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Monday, May 01, 2006

The usual

The Sunday Herald gives some reasonable coverage of various Christian groups' attempts to use the 'Duh Vinci Code' (as our American brethren seem to be calling it) as a 'teachable moment'. (I've yet to work out exactly how that phrase is meant to function grammatically, but still.) Sadly, however, although on the whole it seems like a reasonable bit of journalism, there's still a fair bit of cluelessness lurking.

Amy Welborn, it notes, 'ends a trenchant defence of the scriptures with a dismissal of credulous Dan Brown fans that suggests a blissful ignorance of the irony that her own religious beliefs are based on ancient testimonies which remain no more verifiable than Brown’s goofy conjectures. "To be honest," she writes, "there is not much that an intellectual discussion is going to do to change these people’s minds. They are truly True Believers and largely immune to reason."'

It is (as you all know) quite false to suggest that the various Gnostic-ish traditions (including, as plenty of people have pointed out, modern misreadings of Gnosticism) upon which Mr Brown draws are of equal credibility to the Gospel texts and the tradition of the Church. I won't go into the usual spiel about early manuscript transmission, the witness of post-Apostolic Christian writing, etc etc. If the journalist in question had given any serious thought to whether and how we know about the beliefs of the early Church, he would have seen that it is more plausible (at least) to suppose that the Apostles, their successors, and the majority of Christians, held and preached orthodox Catholicism. Yet the journalist seems (I hope I do not do him a disservice) to imagine that everything from two thousand years ago is so obscure as to be impenetrable to critical thought. I suspect that, in this, he may have been influenced by the commonly-held idea that religion involves, at some level or another, irrational belief in propositions which have no rational content.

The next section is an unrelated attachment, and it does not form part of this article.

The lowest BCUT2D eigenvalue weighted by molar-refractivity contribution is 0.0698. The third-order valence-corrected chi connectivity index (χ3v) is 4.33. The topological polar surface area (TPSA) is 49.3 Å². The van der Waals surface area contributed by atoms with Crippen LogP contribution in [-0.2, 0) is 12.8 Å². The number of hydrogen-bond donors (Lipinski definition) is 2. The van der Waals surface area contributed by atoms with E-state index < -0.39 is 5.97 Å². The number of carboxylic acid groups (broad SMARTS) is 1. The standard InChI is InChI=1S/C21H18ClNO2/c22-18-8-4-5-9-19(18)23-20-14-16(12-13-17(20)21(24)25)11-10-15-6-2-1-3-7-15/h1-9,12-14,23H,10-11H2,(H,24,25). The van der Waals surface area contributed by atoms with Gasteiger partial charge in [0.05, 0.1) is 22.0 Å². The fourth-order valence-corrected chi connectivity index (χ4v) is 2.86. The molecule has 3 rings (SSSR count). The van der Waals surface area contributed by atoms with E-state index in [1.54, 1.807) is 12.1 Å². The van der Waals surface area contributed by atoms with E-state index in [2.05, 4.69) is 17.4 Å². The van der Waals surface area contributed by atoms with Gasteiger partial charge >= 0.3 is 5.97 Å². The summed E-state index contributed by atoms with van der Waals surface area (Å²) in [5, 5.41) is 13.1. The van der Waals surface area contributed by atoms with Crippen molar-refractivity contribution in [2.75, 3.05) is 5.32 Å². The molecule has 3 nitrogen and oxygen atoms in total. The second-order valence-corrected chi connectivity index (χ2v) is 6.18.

Whether or not Mr Phelan does hold these opinions, the evil mode of thought upon which Mr Brown's opera feed is in any case precisely the abdication of discernment: the assertion, or rather the assumption, that no claim can be discerned to be true, and that every statement is of equal authority - which is to say, none at all. As Aelianus pointed out recently in a quite different context, this is easily short-circuited with the example of the Holocaust. No-one denies that we have definite historical knowledge of its happening. When it comes to the claims of Christianity, it is really just as useless to say that it is all a matter of opinion. We ought to be attracted, like Helena, to facts, not to airy fairy (or, in the mithras case, bloody and bullish) bosh. But if apparently quite intelligent people are happy to work on the assumption that, when it comes down to it, we don't know anything remotely certainly - what on earth is one to do?

Oh. Yes. Fast and pray.